When you start as a technical consultant and go into the functional role, you’re in the T1 phase so you can do build i.e., support unit testing and you’re able to do functionally support testing; unit, integration/system/user acceptance testing.
- T2 Phase – Requirements and Design
The next phase is you start to develop your skills capturing requirements and going into proper design, designing an interface from a business point of view.
- T3 Phase – Objectives and Transition
The final stage there is to be able to capture the objectives at the start of a project and be able to do transition at the end of the project.
Transferring from Business into Functional
If you’re coming in from the business or you’re coming from the user community the first skills that you typically already have would be test and requirements, then you would develop the next phase which would be design and objectives, these are kind of the next stepping stone in your development. And then finally you’re going to look to build your transition and your build skills if you’re coming in from the business.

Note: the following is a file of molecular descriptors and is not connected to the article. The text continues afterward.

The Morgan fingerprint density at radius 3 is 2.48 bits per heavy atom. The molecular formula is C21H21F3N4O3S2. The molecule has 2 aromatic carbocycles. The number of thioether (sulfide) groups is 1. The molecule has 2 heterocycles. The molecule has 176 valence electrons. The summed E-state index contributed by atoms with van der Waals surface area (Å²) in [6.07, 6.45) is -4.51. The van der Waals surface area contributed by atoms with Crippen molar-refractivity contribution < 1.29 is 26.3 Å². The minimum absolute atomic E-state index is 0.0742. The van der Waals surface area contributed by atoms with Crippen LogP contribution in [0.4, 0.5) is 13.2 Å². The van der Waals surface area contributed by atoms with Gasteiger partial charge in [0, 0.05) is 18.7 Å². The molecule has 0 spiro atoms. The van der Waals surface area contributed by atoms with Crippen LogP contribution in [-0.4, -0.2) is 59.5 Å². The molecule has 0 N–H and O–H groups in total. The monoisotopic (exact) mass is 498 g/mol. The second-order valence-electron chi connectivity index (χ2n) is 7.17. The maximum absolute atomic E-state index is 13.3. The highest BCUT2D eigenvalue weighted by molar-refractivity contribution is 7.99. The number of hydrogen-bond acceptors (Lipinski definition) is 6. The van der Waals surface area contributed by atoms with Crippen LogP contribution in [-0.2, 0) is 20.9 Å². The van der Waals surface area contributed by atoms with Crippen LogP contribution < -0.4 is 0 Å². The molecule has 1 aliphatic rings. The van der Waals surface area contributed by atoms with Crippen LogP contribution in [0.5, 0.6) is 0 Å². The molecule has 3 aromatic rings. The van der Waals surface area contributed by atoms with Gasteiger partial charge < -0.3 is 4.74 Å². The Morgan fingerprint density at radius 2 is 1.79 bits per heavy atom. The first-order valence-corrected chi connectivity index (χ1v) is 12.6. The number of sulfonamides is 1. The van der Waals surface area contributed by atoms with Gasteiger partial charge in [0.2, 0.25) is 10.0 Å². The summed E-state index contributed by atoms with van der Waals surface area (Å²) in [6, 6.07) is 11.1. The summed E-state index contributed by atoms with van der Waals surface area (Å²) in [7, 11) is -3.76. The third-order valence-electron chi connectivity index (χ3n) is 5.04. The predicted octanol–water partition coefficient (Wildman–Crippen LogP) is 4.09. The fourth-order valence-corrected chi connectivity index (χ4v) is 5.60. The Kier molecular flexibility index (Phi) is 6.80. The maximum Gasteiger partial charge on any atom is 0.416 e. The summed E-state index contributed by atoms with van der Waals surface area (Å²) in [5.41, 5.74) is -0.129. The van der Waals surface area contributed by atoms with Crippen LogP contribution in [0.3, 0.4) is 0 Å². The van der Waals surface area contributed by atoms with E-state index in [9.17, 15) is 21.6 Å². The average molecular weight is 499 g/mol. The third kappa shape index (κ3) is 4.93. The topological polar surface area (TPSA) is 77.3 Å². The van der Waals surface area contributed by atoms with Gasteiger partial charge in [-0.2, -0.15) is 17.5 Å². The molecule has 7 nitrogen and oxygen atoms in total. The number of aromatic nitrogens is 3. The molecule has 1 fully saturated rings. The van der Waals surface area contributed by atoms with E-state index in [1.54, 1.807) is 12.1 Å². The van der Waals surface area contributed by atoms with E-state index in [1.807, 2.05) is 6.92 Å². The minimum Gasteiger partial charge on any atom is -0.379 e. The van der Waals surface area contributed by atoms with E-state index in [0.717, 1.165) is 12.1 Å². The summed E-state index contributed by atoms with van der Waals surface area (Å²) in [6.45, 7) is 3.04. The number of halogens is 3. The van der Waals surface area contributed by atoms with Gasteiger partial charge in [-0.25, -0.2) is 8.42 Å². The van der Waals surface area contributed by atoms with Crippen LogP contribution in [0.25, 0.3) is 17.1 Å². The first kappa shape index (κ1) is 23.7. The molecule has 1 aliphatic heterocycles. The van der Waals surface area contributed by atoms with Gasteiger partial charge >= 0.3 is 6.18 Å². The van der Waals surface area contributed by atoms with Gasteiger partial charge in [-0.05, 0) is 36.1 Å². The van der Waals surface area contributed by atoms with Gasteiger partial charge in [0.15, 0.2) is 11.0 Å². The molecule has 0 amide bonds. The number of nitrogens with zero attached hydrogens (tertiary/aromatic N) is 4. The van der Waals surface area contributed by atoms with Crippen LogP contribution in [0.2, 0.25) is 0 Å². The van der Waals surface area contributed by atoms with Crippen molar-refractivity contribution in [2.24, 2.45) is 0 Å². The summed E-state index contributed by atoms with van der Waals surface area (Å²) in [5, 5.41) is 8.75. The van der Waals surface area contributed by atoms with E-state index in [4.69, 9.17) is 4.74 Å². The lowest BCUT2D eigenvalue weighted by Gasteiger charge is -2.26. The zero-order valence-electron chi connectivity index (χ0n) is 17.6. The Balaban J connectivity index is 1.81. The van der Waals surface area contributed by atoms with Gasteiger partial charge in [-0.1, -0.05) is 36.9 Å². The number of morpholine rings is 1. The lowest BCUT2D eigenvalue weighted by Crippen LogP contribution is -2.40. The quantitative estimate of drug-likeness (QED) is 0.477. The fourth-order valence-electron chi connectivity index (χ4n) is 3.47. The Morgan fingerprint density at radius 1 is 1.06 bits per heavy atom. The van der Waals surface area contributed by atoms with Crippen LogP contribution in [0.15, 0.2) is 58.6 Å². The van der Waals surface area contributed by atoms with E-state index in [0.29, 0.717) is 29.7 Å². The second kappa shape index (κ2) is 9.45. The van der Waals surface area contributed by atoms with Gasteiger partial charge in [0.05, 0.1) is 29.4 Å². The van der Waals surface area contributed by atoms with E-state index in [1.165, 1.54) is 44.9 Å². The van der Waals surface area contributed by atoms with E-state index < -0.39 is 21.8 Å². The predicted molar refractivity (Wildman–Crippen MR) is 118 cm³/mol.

- B1 Phase – Requirements and Test
When you start as a business user and go into the functional role, you’re in the B1 phase so you can perform testing i.e., support and carry out testing and you’re able to contribute in requirements stage; capturing business requirements and communicating that to project team
- B2 Phase –Design and Objectives
The next phase is you start to develop your skills capturing high-level business objectives, and deep-diving into proper design, designing an interface from a business point of view.
- B3 Phase –Transition and Build
The final stage there is to be able to manage the transition phase and be able to manage unit testing with developers.